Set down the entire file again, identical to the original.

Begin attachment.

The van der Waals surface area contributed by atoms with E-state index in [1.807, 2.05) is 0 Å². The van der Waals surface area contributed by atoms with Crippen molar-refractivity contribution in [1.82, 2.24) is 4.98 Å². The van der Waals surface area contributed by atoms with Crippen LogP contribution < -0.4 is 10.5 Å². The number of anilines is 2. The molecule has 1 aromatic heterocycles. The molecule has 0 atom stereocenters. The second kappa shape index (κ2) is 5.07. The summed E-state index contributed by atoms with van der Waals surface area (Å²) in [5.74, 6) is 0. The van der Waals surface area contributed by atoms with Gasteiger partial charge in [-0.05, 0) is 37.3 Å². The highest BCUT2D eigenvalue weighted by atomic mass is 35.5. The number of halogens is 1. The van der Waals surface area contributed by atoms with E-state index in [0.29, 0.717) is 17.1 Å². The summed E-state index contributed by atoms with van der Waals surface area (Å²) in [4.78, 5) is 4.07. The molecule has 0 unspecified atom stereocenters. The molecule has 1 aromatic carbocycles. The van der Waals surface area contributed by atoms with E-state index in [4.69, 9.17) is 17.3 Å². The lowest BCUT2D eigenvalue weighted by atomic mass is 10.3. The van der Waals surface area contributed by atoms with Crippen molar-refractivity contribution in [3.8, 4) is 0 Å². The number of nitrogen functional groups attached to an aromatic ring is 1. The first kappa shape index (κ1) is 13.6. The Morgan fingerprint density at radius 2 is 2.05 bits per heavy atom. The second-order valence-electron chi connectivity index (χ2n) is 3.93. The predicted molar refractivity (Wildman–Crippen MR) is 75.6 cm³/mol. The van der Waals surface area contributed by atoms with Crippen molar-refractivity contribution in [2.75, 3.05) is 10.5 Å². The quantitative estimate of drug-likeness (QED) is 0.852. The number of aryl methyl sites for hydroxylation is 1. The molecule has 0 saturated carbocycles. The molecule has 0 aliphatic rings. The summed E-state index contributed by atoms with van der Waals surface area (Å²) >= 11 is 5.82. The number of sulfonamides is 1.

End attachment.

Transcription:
The van der Waals surface area contributed by atoms with E-state index in [1.807, 2.05) is 0 Å². The van der Waals surface area contributed by atoms with Crippen molar-refractivity contribution in [1.82, 2.24) is 4.98 Å². The van der Waals surface area contributed by atoms with Crippen LogP contribution < -0.4 is 10.5 Å². The number of anilines is 2. The molecule has 1 aromatic heterocycles. The molecule has 0 atom stereocenters. The second kappa shape index (κ2) is 5.07. The summed E-state index contributed by atoms with van der Waals surface area (Å²) in [5.74, 6) is 0. The van der Waals surface area contributed by atoms with Gasteiger partial charge in [-0.05, 0) is 37.3 Å². The highest BCUT2D eigenvalue weighted by atomic mass is 35.5. The number of halogens is 1. The van der Waals surface area contributed by atoms with E-state index in [0.29, 0.717) is 17.1 Å². The summed E-state index contributed by atoms with van der Waals surface area (Å²) in [4.78, 5) is 4.07. The molecule has 0 unspecified atom stereocenters. The molecule has 1 aromatic carbocycles. The van der Waals surface area contributed by atoms with E-state index in [4.69, 9.17) is 17.3 Å². The lowest BCUT2D eigenvalue weighted by atomic mass is 10.3. The van der Waals surface area contributed by atoms with Crippen molar-refractivity contribution in [3.8, 4) is 0 Å². The number of nitrogen functional groups attached to an aromatic ring is 1. The first kappa shape index (κ1) is 13.6. The Morgan fingerprint density at radius 2 is 2.05 bits per heavy atom. The second-order valence-electron chi connectivity index (χ2n) is 3.93. The predicted molar refractivity (Wildman–Crippen MR) is 75.6 cm³/mol. The van der Waals surface area contributed by atoms with Crippen molar-refractivity contribution in [2.75, 3.05) is 10.5 Å². The quantitative estimate of drug-likeness (QED) is 0.852. The number of aryl methyl sites for hydroxylation is 1. The molecule has 0 saturated carbocycles. The molecule has 0 aliphatic rings. The summed E-state index contributed by atoms with van der Waals surface area (Å²) >= 11 is 5.82. The number of sulfonamides is 1.